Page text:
Describe your current studio space. What is most important about it or one thing that you can’t live without in your work area?

I work out of my home studio in Portland, Maine. I have A LOT of house plants (over 70) scattered throughout my small apartment, which has abundant natural light. The plants are therapeutic to me, and also very functional in the photography process. I use them as backdrops in an effort to help the viewer visualize my products in a livable space. As an added bonus, it allows me to hide the nicks and bumps in my not-so-perfect wall from the early 1900’s.

What is one piece of advice that has stuck with you or a quote that you think is especially meaningful?

If you want to keep it, so will someone else! That’s how the majority of my products have developed. Create something for yourself - something that embodies the colors, textures, and emotions that inspire you - and before long you will have orders for more.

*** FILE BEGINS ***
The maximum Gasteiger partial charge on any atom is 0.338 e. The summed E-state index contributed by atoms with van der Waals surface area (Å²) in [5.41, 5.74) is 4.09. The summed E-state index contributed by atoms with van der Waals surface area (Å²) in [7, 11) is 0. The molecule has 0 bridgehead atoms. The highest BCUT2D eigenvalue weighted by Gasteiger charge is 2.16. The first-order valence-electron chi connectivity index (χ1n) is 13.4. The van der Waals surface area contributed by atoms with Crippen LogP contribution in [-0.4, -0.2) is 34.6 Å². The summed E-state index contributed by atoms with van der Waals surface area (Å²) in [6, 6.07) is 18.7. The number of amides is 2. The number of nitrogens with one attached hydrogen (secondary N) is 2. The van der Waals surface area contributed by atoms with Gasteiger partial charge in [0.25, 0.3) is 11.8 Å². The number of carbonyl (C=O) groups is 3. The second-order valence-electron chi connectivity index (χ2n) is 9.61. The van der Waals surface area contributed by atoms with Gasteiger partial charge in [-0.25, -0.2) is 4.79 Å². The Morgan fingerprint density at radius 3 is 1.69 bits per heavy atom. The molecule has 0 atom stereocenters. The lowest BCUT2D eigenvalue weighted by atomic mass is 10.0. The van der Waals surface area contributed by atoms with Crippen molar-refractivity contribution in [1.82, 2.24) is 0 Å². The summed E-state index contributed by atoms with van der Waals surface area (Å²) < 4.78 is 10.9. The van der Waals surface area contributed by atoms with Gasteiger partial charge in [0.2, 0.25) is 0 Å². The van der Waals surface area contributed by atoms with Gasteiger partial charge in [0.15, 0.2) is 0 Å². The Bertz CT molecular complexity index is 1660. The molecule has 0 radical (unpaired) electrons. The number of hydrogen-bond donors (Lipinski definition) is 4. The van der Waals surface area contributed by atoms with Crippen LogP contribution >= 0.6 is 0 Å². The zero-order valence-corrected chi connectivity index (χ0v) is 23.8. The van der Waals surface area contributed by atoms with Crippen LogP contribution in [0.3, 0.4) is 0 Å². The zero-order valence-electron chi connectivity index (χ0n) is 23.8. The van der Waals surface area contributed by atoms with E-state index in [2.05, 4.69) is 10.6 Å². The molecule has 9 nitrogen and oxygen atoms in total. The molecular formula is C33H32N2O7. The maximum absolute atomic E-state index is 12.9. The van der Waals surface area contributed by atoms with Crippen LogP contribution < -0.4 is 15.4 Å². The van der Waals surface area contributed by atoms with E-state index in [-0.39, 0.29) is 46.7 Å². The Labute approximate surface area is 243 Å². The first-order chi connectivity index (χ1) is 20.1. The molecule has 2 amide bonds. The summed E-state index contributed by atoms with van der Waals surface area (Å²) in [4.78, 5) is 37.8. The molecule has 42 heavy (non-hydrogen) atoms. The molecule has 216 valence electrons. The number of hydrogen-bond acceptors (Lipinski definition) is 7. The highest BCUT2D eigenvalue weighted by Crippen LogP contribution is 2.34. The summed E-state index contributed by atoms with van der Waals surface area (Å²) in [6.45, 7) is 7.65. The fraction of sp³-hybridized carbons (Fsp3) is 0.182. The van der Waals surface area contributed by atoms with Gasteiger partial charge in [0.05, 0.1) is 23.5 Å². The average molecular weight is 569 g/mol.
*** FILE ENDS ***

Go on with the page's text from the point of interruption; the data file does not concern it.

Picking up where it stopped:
Are there any exciting exhibitions, projects, or collaborations going on this year that you’re currently working on or will be soon?

I have recently signed on as Show Coordinator for the Maine Crafts Guild, which puts me in charge of organizing four large fine craft shows throughout the summer. This will keep me pretty busy over the next few months, but in my spare time I have been experimenting with a slew of great new materials for product prototypes. I am currently working on a brand new Fall line for the The Wild Textile, including more home decor items than ever, zipper pouches, sling bags, backpacks and more. Keep an eye out for this exciting release!

Check out The Wild Textile online or follow along on Instagram!

LizzBerryPocketSquares.jpg
Studio Sunday: Jennifer Small
SmallJennifer04_1296x1296.jpg

This week’s Studio Sunday allowed us to catch up with Philadelphia based abstract artist, Jennifer Small. We love the bold colors and geometric forms in her work so it was nice to hear a bit about what goes on behind the scenes! Read on to hear about her process and some advice she would have given to her younger self that is relatable to many emerging creatives.